Co-ops have to be vigilant and address defaults due to nonpayment, objectionable conduct, illegal sublets, bank foreclosures and below market resales, and shareholders declaring bankruptcy. Some proprietary leases and bylaws appear to give co-op boards incredible authority. By a mere majority vote, boards can declare a shareholder, investor or even a sponsor in default due to their own actions, or the actions of the subtenants and renters. Boards may mistakenly believe that by a mere vote and then notification, they can terminate the shareholders’ stock and lease. Boards who read their proprietary lease and bylaws in a narrow and literal way may begin to think they can solve their resident problem cases by eliminating the shareholders’ or investors’ rights and interest in the stock and lease, without a judicial procedure. The court cases cited above show that even with a court action, the co-op may not be able to terminate the stock and lease! Boards often believe that after stock is terminated, the apartment and stock automatically revert back to the co-op, as the co-op’s property without a private, public or foreclosure sale.
I am not an attorney. As director of Diversified Property Management in Brooklyn, I work under the "law of agency" representing cooperatives. Like many of our colleagues, Diversified has established an active closing department in which transferring stock to a shareholder purchasing a co-op is fairly routine. Stock transfers are based on long-established presumptions that the co-op corporation (the Lessor ) has absolute control over the stock it issues and has a primary, built-in lien on the shares. That lien allows the co-op to collect maintenance and other charges ahead of any other lien, including bank loans or other encumbrances. But is this presumption actually clearly established in the laws of New York State? Surprisingly, the answer is no. There have been a number of court rulings, unknown to boards and managing agents (and even to some real estate attorneys) that shake the foundation of this core belief that co-ops have automatic liens on their own stock.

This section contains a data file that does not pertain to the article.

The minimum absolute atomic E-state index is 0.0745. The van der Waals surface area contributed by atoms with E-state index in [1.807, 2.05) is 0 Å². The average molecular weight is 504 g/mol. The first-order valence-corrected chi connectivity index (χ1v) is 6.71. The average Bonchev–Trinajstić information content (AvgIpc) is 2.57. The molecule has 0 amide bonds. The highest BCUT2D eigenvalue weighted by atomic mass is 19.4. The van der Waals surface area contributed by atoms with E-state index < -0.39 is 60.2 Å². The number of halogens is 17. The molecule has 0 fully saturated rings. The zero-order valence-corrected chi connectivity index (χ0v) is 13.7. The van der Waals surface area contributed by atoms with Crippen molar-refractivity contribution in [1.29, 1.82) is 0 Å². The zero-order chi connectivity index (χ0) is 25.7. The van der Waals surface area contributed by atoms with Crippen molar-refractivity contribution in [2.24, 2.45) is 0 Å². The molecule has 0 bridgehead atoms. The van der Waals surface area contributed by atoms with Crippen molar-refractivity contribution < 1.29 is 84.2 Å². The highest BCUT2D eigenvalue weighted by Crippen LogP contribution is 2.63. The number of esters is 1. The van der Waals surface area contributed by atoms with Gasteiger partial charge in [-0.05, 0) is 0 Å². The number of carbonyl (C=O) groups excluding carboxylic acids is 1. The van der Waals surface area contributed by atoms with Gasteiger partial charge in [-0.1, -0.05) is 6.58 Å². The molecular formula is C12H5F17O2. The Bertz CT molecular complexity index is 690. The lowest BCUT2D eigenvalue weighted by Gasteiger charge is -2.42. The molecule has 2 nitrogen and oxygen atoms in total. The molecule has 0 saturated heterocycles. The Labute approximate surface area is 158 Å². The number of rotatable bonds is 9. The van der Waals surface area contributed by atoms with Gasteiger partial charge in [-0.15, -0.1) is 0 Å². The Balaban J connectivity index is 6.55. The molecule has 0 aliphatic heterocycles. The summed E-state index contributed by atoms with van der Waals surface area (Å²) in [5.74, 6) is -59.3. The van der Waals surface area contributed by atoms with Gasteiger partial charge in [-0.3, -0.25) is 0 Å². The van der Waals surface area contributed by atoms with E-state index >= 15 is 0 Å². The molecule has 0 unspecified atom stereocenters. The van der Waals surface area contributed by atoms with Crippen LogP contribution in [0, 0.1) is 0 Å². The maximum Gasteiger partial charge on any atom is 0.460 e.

Inaccurate Interpretations of Co-op Rights
I recently encountered a situation where, despite advice from their attorney and myself, a co-op board was moving forward to terminate the lease and cancel the stock of an investor. Their goal was to expedite evicting the investors’ subtenant, John Doe, due to his objectionable conduct. In order to genuinely rid themselves of this subtenant, the board also sent notice to the sponsor that they were terminating one of his leases and canceling the stock appurtenant to one of his free market apartments, where John’s girlfriend (Jane Doe) rented. The board wanted to make sure that John didn’t simply move in with Jane and continue to live in the co-op.
The actions of this board became increasingly radical. Their inaccurate interpretation of the proprietary leases’ "use of premises" clause was that residents had the right to use inside apartment space, but not the common areas outside the apartment, such as the private parking lot and swimming pool, without the explicit consent of the board. They ignored my advice that this distinction was not stated in the lease or anywhere else in the offering plan. This board decided that they could restrict anyone who they declared to be in default of the proprietary lease (including subtenants) from using the co-op amenities, as if they were trespassers. They hired a security guard service to stand guard at the pool gate entrance to physically restrain John and Jane from access to the pool. They even sought the involvement of the police and chairman of the neighborhood community board.